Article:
Ecole Polytechnique: Thomas Clausen joins the IEEE Computer Society’s Distinguished contributors

Thomas Clausen, a professor at Ecole Polytechnique and a researcher at the Laboratoire d’Informatique de l’X (LIX*) focusing on computer networks, has been awarded the honorary title of Distinguished Contributor by the Computer Society of the Institute of Electrical and Electronics Engineers (IEEE), a historic learned society focusing on electronics, computer science, engineering and bioengineering. “I am honoured to receive this recognition from a top international scientific society. What I particularly appreciate is that this award is based on peer review of my contributions over the years. To be recognised in this way suggests to me that these contributions have been useful to the community,” he explains.

Although he leads a research group in computer networking at the École Polytechnique and holds the Chair in “Internet technologies and engineering” (the result of joint work with the company Cisco), Thomas remains modest: “You are rarely recognised for a single work, and you rarely advance science alone. In my case, I would say that I was lucky enough to, early in my career, get to work with incredible colleagues such as Philippe Jacquet at Inria, on exciting projects — and I have been extremely lucky to be able to continue to develop exciting and impactful projects with incredible peers from academia and industry, such a Cedric Lavenu (EDF), Mark Townsley (Cisco), and Juan-Antonio Cordero-Fuertes (Ecole Polytechnique) – and of course all my incredible students over the years”.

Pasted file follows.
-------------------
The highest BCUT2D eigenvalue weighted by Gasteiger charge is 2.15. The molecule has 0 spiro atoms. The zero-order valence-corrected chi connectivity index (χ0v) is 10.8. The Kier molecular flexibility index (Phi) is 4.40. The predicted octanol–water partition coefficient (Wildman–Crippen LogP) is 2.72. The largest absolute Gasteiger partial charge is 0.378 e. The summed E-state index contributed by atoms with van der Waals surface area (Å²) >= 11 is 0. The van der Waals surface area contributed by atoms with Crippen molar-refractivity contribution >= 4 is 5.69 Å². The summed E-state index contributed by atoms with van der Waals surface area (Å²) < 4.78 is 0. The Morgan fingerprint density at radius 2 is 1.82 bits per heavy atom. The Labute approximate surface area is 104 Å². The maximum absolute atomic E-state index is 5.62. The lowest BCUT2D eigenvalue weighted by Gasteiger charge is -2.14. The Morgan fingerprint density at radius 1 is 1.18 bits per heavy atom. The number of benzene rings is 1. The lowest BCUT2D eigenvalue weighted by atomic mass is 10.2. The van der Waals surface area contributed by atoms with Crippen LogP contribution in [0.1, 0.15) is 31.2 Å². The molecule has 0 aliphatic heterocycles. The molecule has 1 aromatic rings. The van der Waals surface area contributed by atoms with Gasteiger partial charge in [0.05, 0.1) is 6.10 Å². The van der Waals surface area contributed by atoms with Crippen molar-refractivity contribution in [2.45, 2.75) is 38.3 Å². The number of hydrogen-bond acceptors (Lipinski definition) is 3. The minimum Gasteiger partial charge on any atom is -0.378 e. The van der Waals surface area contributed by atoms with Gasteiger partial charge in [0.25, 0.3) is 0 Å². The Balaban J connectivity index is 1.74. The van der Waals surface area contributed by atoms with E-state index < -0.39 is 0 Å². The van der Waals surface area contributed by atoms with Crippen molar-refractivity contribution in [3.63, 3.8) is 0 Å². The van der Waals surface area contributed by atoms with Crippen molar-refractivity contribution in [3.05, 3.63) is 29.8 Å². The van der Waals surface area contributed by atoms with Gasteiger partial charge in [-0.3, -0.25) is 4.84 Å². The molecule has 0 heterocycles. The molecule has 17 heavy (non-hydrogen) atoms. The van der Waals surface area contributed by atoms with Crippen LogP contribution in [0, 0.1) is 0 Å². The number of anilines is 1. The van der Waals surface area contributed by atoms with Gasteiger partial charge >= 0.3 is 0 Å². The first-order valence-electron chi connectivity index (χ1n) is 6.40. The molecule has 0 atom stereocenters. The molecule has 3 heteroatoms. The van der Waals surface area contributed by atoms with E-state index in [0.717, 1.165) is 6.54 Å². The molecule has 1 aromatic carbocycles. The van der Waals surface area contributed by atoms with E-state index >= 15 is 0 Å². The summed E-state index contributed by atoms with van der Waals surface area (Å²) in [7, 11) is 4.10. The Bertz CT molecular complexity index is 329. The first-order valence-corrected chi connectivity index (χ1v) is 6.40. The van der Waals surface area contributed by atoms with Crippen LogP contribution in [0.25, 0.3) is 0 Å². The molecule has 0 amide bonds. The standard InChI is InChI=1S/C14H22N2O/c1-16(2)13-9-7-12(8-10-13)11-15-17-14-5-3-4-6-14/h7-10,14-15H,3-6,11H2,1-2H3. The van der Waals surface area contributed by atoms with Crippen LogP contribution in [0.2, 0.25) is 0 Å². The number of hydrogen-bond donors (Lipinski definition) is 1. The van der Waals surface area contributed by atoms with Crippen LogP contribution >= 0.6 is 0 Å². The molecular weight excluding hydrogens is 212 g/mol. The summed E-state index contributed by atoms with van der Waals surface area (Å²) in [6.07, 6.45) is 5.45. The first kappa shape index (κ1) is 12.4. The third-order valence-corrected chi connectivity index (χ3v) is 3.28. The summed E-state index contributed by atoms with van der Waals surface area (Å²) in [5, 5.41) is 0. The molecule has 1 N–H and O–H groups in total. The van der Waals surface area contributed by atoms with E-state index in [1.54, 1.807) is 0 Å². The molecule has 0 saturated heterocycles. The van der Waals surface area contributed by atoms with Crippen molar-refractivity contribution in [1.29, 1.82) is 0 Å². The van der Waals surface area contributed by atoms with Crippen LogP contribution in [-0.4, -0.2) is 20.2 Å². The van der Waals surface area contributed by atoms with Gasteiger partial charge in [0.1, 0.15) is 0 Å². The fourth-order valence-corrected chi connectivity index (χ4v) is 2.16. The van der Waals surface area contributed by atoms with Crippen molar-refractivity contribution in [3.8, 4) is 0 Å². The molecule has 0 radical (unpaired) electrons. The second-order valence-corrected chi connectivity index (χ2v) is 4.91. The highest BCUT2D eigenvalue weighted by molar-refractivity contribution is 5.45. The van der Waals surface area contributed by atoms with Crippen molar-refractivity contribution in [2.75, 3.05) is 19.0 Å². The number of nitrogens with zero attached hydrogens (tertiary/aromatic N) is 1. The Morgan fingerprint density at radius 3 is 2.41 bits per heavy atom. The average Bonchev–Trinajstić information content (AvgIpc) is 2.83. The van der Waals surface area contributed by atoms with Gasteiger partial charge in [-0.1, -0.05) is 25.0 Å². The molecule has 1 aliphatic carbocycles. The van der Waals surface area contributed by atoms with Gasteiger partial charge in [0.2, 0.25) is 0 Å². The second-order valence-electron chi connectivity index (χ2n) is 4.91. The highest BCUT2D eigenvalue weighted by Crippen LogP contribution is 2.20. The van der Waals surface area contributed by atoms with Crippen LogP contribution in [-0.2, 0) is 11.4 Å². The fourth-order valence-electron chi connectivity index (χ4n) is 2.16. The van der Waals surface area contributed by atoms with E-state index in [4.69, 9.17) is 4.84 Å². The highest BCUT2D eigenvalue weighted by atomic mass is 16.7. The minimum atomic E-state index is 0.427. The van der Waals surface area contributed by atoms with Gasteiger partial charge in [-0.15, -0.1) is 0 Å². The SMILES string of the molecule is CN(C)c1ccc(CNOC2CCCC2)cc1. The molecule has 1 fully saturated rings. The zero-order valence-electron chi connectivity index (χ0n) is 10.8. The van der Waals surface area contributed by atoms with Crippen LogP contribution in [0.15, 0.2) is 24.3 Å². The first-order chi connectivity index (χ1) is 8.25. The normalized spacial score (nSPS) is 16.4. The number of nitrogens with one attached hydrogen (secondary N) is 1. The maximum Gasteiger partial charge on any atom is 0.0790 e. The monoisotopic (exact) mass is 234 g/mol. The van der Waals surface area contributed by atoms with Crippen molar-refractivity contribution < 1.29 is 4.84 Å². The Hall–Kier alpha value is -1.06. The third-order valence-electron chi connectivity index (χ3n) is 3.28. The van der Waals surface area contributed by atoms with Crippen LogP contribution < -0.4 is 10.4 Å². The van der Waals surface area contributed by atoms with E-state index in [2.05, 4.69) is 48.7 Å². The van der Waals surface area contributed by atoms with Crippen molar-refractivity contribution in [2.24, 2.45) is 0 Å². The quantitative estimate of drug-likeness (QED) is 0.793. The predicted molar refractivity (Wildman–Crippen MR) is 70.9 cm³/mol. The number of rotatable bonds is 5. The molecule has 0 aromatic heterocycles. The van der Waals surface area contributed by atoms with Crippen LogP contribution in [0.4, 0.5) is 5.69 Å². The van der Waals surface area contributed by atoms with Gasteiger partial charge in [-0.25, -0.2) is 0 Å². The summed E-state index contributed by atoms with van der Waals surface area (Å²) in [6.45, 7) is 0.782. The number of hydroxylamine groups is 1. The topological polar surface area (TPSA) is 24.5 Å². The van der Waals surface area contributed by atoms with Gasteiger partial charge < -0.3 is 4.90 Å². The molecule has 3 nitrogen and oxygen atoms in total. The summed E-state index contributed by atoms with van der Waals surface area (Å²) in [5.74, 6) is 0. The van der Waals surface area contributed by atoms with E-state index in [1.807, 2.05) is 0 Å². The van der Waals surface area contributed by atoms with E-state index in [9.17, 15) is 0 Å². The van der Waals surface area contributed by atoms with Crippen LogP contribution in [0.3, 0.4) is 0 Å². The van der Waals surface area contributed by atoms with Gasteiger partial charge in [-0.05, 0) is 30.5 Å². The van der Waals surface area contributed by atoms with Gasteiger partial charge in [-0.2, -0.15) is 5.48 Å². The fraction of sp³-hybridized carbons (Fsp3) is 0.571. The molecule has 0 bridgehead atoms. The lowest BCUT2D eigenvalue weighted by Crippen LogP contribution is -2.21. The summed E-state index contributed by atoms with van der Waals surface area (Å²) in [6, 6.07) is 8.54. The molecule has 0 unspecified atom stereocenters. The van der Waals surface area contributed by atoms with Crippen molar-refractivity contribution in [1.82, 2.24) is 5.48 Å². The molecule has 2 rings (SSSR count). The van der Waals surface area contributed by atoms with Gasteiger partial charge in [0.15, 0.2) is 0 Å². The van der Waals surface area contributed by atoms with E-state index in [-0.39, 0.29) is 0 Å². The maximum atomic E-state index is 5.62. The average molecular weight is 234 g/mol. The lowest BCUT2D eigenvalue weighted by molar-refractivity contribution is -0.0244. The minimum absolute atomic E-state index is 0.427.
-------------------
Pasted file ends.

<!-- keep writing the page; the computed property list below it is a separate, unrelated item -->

For Thomas Clausen, the Chair he created is a good example of collaboration. The happenings of conferences led him to meet and work with an American researcher at Cisco… who was based in Paris! From these interactions came successive research collaborations, which in turn interested students at the École Polytechnique, and this effervescence was formalised with the creation of a Chair.

The Institute of Electrical and Electronics Engineers (IEEE) is a historical learned society, focusing on electronics, computer science, engineering and bioengineering. It is a hub of exchange for its 410,000 members, publishing in the most prestigious scientific journals and structuring exchanges between academic researchers and industry experts. For its 75th anniversary, the IEEE computer society has named its first “distinguished contributors”, to recognise and highlight the work of its most eminent members.

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